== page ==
I went to a gay wedding at a castle in Scotland recently.
The thing that struck me most was the ceremony.
They didn’t go through the usual “Do you take this man to love, honour, and obey…” which no one ever listens to or remembers.
Instead, each of them read out ten reasons why they loved the other person and wanted to spend their life with them.
Ten things they found about this person that made them unique.
That really struck me.
How many heterosexual couples have you heard put that much thought into why they’re getting married?
How many married couples could even do that?
And yet, when we make that commitment, we’re planning to spend our entire lives with that person.
After the ceremony I was talking to the Humanist minister.
She said she preferred same-sex weddings because people put more thought into them.
There wasn’t an established routine they could slot into, so they had to really think about the purpose of what they were doing and why.
They couldn’t go on autopilot, like everyone else.
And it reminded me of a quote from Pablo Casals.
“Every moment is a new and unique experience that will never come again. And what do we teach our children?
That two and two makes four, and Paris is the capitol of France.”
We aspire to live on autopilot.
To find a formula and stick to it.
To defend it.
As if we were frightened of being alive.
There’s a true Zen story that takes place two hundred years ago in Japan.
It was raining as the two leading Zen masters met to debate their different styles of teaching.
The first Zen master was seated drinking tea.
The second master entered and sat opposite him.
The first master said, “On which side of your shoes did you leave your umbrella?”
The second master paused, and realised he didn’t know.
He immediately gave up being a master and became a pupil of the first Zen master.
By not knowing something as simple as that, he realised he had been thinking about the debate instead of actually being alive.
You see, the only time you can actually be alive is now.
And now is a very tiny point in time.
That’s why we live most of our lives in the future or the past.
We worry about the future, and we regret the past.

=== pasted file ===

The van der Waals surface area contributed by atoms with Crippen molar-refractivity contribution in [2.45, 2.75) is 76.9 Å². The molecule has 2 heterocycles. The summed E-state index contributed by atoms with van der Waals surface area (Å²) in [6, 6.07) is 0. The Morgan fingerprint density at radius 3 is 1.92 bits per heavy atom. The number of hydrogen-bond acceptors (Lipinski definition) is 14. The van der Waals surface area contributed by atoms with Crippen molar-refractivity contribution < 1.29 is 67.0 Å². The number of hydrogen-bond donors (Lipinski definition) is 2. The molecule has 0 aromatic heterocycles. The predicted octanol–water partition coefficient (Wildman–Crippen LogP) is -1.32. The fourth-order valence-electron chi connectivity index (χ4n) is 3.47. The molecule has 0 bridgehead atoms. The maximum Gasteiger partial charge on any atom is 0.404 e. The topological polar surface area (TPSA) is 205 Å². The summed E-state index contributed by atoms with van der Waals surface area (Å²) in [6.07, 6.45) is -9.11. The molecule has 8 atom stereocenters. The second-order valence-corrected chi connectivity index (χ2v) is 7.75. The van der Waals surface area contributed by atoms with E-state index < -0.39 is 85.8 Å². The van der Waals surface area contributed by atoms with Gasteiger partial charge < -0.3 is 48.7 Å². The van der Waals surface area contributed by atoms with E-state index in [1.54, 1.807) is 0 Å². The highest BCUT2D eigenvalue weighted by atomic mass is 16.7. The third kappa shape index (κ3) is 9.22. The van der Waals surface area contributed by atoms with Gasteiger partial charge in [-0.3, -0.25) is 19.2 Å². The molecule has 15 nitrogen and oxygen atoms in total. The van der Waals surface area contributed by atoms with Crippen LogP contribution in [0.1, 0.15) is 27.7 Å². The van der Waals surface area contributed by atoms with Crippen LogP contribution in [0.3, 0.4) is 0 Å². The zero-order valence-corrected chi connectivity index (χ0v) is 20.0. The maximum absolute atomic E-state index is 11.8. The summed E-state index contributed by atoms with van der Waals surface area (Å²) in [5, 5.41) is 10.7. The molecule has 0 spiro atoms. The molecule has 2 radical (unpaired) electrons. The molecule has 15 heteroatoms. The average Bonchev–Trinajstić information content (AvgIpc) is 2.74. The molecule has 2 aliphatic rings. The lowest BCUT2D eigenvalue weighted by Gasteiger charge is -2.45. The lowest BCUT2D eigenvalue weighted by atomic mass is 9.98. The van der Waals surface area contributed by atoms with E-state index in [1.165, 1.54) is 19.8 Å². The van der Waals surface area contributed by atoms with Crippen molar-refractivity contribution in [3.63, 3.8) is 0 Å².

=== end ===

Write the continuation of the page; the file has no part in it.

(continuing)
But, of course, the future and the past don’t actually exist.
Except as concepts in our mind.
So we live our lives, not out in the world, but in our minds.
That’s what the Zen master realised he was doing.
Thinking about something else.
And while he was doing that he wasn’t really alive.
So he went back to start learning to actually be alive, all over again.
Not to live in the future or the past.
To live in now.
But, in the real world, how many of us can live like that?
I only ever knew one person: John Webster.
In the morning he’d pick up a bunch of scripts and go through them as if he’d never seen them before.
He’d laugh out loud with surprise at a joke he’d written the day before.
John had no memory of what happened yesterday.
That freshness gave him an ability to see things the rest of us couldn’t see.
He was living, and working, in the here and now.
So everything was always new and surprising.
The rest of us would get tired after a few days working on something.
John was always fresh as a daisy.
Every time he saw an idea was the first time he’d seen it.
So nothing was ever boring.
He was the advertising version of an absent-minded professor.
Graham Rose used to call him “a blithering genius”.
His whole world consisted of whatever he was working on right now, and he was oblivious to any distractions.
He didn’t waste his energy worrying about the past or future.
He spent all his energy on the now.
And I guess that’s what real creativity is.
And if we can be alive, here now, in this moment, there’s opportunity, and surprise, and fun.
There’s none of that if we’re stuck in our mind, all there is worrying about the future or the past.
And all that does is sap our energy.